Later this year, when the debate over capping carbon emissions starts gathering steam, there'll no doubt be plenty of conservatives arguing that a recession is precisely the worst time to start regulating greenhouse gases. I wrote a piece for TNR a few months ago about why I think this argument is faulty, but, as a quick follow-up, agricultural economist Michael Roberts points out another way in which carbon legislation could actually boost the economy in the near term:

Committing to future CO2 emission reductions now, by either establishing a future carbon tax schedule or future cap-and-trade schedule, could have a strong stimulative effect in the short run. The reason is that owners of carbon-based fuels (oil, coal, and natural gas) would then have a huge incentive to extract resources more quickly in the short run before they are taxed or capped.

I strongly suspect this would cause energy prices to decline. Prices are not especially high at the moment but they are starting to edge up, and lower prices would be stimulative in the short run.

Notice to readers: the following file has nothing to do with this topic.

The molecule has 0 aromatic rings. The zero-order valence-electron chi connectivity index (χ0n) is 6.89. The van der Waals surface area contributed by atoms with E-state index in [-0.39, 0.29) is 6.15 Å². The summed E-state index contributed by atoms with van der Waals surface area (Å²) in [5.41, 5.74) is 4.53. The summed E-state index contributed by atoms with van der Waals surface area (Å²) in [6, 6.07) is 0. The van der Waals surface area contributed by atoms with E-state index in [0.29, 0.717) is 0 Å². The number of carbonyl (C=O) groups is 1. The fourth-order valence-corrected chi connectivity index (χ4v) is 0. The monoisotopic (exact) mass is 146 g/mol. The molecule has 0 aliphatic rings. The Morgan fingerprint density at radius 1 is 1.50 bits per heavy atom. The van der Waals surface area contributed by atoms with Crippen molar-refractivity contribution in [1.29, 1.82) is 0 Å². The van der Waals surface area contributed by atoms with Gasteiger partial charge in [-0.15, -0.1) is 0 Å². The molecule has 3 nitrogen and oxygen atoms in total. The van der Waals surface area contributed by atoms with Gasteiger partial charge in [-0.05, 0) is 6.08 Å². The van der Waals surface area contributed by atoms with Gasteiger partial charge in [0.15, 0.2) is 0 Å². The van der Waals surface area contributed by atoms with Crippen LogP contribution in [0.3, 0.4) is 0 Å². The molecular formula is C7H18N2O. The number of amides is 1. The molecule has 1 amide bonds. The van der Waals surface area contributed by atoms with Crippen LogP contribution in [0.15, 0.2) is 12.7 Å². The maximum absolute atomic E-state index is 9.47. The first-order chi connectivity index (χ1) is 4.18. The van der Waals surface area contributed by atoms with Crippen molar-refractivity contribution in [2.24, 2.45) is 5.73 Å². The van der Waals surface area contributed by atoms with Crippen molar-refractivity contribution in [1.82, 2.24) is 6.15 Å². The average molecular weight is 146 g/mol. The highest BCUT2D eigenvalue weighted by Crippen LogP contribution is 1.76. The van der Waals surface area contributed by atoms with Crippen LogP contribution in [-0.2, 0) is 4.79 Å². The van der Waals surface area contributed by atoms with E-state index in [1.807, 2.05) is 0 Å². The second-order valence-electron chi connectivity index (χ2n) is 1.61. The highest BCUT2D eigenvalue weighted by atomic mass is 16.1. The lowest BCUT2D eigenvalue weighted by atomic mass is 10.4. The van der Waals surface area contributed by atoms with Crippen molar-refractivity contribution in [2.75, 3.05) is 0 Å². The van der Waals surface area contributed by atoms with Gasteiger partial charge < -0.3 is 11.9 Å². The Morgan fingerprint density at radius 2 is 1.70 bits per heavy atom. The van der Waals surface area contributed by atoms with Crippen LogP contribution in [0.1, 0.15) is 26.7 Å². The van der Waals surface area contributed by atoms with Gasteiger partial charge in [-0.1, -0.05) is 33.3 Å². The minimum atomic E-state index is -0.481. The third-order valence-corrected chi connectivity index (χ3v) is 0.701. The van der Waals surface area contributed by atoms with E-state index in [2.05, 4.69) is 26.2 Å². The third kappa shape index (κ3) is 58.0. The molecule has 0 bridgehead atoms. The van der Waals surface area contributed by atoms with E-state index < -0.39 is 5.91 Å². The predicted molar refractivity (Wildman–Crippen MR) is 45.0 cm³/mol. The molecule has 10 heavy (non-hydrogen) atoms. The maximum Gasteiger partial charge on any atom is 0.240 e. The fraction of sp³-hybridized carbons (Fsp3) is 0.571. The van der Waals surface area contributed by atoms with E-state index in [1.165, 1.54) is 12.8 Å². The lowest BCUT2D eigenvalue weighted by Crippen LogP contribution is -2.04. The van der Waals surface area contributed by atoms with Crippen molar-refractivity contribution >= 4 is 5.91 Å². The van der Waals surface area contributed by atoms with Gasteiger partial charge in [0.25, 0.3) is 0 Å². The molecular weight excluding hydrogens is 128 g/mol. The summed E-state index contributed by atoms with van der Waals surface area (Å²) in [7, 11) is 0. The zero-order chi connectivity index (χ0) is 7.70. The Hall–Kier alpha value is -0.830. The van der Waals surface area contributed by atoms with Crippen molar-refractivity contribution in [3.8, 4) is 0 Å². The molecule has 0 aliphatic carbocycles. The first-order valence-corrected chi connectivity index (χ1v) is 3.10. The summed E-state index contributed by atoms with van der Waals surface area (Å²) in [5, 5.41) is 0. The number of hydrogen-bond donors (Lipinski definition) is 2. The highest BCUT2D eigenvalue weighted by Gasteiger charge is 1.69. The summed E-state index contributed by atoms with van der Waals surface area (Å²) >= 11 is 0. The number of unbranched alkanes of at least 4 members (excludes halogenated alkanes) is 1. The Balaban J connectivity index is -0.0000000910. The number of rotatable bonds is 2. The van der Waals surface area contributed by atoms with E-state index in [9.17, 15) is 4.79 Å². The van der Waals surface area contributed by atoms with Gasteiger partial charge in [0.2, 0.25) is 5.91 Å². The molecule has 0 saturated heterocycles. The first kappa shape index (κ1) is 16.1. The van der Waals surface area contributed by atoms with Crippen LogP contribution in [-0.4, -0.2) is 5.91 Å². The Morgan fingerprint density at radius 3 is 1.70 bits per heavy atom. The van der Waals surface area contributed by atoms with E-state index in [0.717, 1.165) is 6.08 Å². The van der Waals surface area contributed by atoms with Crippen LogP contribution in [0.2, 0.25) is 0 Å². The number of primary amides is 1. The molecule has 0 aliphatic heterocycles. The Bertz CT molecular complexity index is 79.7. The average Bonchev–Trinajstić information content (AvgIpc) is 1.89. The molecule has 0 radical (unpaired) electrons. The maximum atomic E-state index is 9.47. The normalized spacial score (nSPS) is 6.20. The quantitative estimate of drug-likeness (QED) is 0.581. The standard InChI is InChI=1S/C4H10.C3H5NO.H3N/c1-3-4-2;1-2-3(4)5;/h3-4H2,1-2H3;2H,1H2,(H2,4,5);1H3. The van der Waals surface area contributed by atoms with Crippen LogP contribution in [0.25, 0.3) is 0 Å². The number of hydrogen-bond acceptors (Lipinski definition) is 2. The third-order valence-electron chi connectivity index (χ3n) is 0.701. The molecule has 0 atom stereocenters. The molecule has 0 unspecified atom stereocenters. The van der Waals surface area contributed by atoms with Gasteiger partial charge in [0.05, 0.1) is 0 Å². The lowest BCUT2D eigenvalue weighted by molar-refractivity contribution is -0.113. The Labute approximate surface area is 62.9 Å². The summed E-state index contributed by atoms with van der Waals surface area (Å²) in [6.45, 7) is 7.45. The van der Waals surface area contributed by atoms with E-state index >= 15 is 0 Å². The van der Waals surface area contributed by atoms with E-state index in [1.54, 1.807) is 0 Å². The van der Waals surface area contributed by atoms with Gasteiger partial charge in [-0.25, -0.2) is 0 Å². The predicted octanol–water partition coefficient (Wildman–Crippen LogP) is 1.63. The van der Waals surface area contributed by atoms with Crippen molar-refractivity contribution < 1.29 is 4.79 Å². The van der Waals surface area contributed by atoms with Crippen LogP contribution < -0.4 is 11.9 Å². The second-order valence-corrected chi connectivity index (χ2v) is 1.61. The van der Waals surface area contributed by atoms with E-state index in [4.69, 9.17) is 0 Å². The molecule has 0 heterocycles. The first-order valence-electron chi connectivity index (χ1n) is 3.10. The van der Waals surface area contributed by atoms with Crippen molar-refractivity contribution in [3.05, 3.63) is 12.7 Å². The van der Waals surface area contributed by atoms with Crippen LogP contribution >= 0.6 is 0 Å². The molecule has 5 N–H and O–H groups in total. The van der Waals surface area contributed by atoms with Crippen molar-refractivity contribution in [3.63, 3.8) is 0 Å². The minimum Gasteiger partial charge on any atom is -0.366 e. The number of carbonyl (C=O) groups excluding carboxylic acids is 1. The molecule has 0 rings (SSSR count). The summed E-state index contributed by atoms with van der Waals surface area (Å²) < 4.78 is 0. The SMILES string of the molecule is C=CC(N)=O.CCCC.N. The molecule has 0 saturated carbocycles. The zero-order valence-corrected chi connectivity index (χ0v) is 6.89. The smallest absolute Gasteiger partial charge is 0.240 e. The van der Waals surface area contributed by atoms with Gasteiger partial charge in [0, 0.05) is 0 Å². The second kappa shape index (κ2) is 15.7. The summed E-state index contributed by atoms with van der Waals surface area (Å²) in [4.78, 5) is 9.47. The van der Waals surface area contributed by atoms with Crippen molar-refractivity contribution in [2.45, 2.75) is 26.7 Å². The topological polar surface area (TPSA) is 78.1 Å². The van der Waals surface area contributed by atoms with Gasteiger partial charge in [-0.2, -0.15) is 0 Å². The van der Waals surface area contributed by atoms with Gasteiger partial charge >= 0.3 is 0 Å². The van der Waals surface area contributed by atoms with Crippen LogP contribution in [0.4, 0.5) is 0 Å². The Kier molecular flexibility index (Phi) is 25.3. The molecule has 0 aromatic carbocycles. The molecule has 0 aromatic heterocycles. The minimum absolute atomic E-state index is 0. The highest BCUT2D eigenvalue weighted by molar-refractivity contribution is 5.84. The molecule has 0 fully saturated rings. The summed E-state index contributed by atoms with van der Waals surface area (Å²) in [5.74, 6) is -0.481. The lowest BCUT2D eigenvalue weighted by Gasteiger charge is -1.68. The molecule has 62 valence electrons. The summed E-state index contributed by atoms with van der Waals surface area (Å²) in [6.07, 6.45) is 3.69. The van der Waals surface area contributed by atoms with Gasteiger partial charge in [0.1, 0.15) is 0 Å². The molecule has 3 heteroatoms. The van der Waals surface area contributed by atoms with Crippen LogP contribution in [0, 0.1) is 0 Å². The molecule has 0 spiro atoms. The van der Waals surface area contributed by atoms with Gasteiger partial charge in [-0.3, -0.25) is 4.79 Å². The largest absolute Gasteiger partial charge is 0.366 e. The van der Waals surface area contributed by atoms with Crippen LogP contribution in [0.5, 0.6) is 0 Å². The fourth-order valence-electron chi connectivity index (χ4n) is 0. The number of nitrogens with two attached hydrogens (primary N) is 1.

In any case, there is no reason to put a hold on climate policy because of the global recession. Just legislate policy that wouldn't kick in for another year or two and would then be phased in gradually.

From a green perspective, a wild extraction frenzy probably wouldn't be ideal, but it would be stimulative... Also, on Roberts's point about the need to phase in a cap slowly, well, that's a given—any complex cap-and-trade regime will take a few years to set up, so it's unlikely the cap would start chomping down while we're still mired in recession (and, in any case, Congress can always set the initial cap at pre-recession levels—since emissions are well below that right now, and will be for some time to come, permit prices ought to be cheap—as they are in Europe right now). In the meantime, businesses and utilities would finally know what carbon rules were on the way, which would remove a source of uncertainty that's been hampering some investment decisions. I'm not sure how much of a stimulus effect that would have, but it couldn't hurt right now.

--Bradford Plumer